Since the United States Supreme Court in Brown v. Board of Education of Topeka held segregation in public schools to be a denial of equal protection of the law, the question arises whether the “separate but equal” doctrine should be retained in other areas. The purpose of this note is to trace the “separate but equal” doctrine and to re-examine its validity in education and recreation after the Brown case.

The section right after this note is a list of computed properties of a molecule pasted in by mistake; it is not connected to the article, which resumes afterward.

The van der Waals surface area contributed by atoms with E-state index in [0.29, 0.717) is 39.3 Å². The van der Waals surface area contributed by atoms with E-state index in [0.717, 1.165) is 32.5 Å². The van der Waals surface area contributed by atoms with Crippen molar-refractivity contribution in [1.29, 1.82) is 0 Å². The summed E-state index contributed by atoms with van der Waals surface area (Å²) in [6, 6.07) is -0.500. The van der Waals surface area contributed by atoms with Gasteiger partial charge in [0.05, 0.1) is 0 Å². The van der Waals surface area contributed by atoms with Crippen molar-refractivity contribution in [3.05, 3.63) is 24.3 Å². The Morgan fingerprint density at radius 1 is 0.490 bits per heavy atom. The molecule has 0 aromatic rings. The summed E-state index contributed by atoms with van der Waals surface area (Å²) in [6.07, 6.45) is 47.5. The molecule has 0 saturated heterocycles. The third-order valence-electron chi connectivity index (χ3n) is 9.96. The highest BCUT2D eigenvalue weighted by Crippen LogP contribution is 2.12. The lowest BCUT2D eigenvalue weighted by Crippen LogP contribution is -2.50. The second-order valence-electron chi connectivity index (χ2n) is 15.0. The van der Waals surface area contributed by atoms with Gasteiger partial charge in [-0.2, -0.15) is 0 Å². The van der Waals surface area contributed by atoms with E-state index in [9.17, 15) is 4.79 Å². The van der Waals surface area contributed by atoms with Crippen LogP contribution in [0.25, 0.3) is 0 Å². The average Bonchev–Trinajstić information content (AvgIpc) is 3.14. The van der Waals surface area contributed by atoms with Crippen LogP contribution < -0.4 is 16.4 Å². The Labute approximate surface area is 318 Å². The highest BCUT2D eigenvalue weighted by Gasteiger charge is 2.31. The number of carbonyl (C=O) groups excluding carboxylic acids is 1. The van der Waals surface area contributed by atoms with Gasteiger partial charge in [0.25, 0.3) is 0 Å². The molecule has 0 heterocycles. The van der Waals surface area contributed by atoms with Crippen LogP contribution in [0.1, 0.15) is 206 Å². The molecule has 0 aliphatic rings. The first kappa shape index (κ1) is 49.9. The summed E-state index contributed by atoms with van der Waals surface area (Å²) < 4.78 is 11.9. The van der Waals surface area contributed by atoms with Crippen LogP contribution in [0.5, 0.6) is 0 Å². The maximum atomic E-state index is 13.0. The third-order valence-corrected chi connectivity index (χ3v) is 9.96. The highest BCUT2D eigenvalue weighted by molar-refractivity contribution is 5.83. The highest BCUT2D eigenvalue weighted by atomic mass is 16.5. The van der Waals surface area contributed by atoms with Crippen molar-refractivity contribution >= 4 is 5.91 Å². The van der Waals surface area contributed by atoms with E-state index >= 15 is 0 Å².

I. “Separate but Equal” before the Fourteenth Amendment
II. “Separate but Equal” Established in the Supreme Court
III. Recent Decline of Segregation … A. Housing … B. Interstate Transportation … C. Education … D. Segregation in Recreation
IV. The Brown Case: What Effect on Segregation in Recreation?
V. Decisions since the Brown Case
VI. Policy Considerations
Ira S. Epstein and Gerry L. Fellman,
Constitutional Law—Segregation in Recreation,
34 Neb. L. Rev. 553
Available at: http://digitalcommons.unl.edu/nlr/vol34/iss3/12